Thursday, October 22, 2009
Prepare to be amazed.
The power of Ferrari to inspire comes in many ways does it not?
You can read more about this interesting school - which I hope to sign up for one day in the future - in this piece from The New York Times.
Like so many of Italy's companies, Aermacchi has a deep, rich history that demands some attention. After World War II, the company joined the lucrative motorcycle industry and selected a designer named Lino Toni from Benelli to lead it in that direction.
Aermacchi had an extremely successful and influential run in the motorcycle world and were eventually bought and sold by Harley-Davidson.
The factory was sold to a pair of brothers who eventually started another great motorcycle company: Cagiva.
For their parts, Benelli and Cagiva were originally engaged in firearms and small metal components - but that's for another post.
Accenti Magazine, Summer 2006.
A few years ago, I was sharing an espresso with a local restaurateur. The subject of our discussion was his ten thousand-dollar coffee machine from Italy. Curiously, the direction of the conversation brought us to a side of Italy rarely talked about - its industrial face.
Words like industry are not normally associated with how we perceive Italy. Indeed, to offer a bold statement, by some estimates 60 per cent of the Western world's treasures are to be found within Italy's borders. Another estimate claims that Italy exports 45 per cent of the world's luxury items. These are astounding figures. Then again, to anybody who has been to Italy, these figures are not surprising.
This 'geographic expression', as it was once called, is essentially one giant museum of fine living. By now, many of us are familiar with much of what Italy is famous for - from the fine arts of film, fashion, architecture and music to its highly regarded and world renowned culinary heritage with espresso, wine, cheese and gelato. Their sports culture, littered with international successes, should not be underestimated either.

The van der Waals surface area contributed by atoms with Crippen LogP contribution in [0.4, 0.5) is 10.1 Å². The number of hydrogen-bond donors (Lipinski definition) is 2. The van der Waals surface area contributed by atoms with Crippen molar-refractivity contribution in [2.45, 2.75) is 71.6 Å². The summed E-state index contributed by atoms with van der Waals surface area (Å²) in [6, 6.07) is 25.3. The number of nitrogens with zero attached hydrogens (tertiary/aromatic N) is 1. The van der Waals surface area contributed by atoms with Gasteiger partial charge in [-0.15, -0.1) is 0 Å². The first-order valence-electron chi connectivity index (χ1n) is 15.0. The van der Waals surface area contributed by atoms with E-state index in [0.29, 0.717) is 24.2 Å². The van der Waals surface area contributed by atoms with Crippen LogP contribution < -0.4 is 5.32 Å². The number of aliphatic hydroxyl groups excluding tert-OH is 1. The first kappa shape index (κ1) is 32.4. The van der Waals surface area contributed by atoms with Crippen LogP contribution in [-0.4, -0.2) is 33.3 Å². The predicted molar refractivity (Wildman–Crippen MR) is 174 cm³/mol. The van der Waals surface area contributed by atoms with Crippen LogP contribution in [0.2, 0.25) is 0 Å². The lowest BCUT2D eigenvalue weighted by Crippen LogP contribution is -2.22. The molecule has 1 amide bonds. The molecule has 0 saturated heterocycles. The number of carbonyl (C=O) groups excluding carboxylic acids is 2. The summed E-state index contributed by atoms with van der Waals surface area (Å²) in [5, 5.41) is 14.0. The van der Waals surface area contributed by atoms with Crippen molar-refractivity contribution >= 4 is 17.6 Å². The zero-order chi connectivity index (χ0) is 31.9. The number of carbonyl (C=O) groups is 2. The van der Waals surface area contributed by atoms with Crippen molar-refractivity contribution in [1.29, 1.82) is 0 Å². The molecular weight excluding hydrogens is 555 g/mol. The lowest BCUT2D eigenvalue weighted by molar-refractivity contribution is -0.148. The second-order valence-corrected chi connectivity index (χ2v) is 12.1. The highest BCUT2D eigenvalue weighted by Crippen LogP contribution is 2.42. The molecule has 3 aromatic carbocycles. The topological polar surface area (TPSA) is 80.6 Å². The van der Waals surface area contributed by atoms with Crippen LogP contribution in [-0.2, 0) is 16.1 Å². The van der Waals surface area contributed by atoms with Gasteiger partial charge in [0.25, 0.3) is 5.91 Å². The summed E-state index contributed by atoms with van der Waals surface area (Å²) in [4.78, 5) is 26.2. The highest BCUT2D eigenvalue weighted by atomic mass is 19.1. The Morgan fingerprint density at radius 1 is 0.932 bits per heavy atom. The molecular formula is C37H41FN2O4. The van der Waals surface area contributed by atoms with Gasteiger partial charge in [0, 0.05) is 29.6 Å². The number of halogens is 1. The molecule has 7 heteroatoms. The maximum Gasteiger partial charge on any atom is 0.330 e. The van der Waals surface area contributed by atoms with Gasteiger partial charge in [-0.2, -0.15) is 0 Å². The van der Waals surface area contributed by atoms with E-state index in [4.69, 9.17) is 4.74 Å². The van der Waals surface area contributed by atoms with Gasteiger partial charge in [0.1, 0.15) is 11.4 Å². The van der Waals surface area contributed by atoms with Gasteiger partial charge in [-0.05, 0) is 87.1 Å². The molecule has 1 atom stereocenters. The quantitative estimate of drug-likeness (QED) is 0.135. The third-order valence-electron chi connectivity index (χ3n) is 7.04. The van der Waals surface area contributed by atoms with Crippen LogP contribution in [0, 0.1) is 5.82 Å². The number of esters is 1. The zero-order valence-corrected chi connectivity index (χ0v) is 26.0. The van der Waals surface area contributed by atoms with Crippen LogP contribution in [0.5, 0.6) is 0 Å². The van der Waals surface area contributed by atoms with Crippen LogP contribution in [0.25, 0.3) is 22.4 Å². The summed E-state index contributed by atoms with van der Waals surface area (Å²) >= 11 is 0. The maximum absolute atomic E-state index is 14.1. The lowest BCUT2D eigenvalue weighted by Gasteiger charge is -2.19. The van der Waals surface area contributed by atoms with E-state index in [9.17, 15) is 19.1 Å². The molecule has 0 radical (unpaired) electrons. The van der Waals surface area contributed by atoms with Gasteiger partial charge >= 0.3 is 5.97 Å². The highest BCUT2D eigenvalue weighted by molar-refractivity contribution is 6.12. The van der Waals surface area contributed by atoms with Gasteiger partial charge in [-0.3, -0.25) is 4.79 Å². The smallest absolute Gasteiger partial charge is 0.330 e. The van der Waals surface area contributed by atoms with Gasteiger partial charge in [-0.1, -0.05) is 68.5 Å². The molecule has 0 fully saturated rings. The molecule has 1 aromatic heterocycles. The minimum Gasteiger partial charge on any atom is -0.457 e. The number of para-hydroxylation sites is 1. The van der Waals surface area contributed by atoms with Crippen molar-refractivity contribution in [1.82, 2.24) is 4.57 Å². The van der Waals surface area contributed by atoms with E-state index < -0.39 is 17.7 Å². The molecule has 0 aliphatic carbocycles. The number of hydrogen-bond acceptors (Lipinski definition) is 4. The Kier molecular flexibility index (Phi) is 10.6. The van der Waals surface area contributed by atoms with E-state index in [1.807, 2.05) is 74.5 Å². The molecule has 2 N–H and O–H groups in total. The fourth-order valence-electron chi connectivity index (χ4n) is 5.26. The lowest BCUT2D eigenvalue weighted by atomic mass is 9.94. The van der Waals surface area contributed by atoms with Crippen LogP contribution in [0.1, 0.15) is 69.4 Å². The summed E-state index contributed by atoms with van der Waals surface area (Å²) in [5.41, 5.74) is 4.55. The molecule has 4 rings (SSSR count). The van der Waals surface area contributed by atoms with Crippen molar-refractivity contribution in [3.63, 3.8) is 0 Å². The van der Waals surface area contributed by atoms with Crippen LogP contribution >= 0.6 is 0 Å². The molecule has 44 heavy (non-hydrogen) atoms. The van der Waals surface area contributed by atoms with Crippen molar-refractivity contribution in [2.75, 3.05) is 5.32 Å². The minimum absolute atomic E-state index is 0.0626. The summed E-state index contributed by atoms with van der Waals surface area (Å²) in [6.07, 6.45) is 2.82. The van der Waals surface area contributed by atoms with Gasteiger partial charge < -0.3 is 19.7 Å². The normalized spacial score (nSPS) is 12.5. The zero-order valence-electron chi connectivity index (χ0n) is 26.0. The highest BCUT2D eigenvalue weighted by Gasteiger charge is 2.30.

However, their industrial accomplishments do not get as much attention: The artful ability to create works of art from cold, uninspiring elements of the post-industrial age - metal and steel. Italy is not only a purveyor of 'la dolce vita' or the finer, sweeter things in life, but is equally an innovator in the harder, sharper elements of it.
Italy brought its industrial and manufacturing base to new heights during the 20th century. By applying creative and elegant design to industrial machinery - like the coffee machine that sparked this article for example - mainly in the cities of Torino and Milano, Italy quickly distinguished itself in the post-war years as a dominant global trendsetter in industrial and manufacturing design.
Today, Italy ranks 7th in the world in industrial and manufacturing output. It is a nation that conceives performance in both man and machine. The Futurist Art movement is a marvelous example of this.
For those bemoaning today's global, mechanized cookie-cutter approach to manufacturing, look no farther than Italy; it is home to hundreds, if not thousands of companies, family dynasties and small shops devoted to the craftsmanship of the forgotten art of small details.
Metal? Steel? These are not things we usually associate with Italy. When we think about Italy it immediately conjures up romantic and picturesque images of Capri or world class ski resorts. Steel, and its efficient application of it, normally brings to mind other economic powers like Germany, Britain, France, Japan and the United States. Italy? Really?
Really. It is a side of Italy I personally never paid close attention to and was slow to realize. Buoyed by innovative and avant-garde engineers that perfected Italian industrial design, some of the most famous names in Italy are manufacturing legends. They include Piaggio (makers of the iconic Vespa scooters) in airplane building, Beretta in fine pistol manufacturing, Ducati and Aprilia (owned by Piaggio) in motorcycling and Campagnolo, Bianchi and Columbus Steel in bicycle manufacturing.
Of course, high performance sports cars are synonymous with Italy's fascination with speed. Needless to say, Italy has earned a racy reputation with the likes of Alfa Romero, Maserati and Ferrari to name a few manufacturers.
Design does not begin and end with form in Italy. In car manufacturing, for example, it includes all the tiny pieces of metal that create the whole machine-cranks and blocks, hydraulic lifters, cam shafts, bearing caps, breaks and gear boxes and countless other pieces. These are definitely not your run-of-the-mill machine-shop components that make a car go- they are works of high quality art that complement the design geniuses of Pininfarina, Zagato and Michelotti.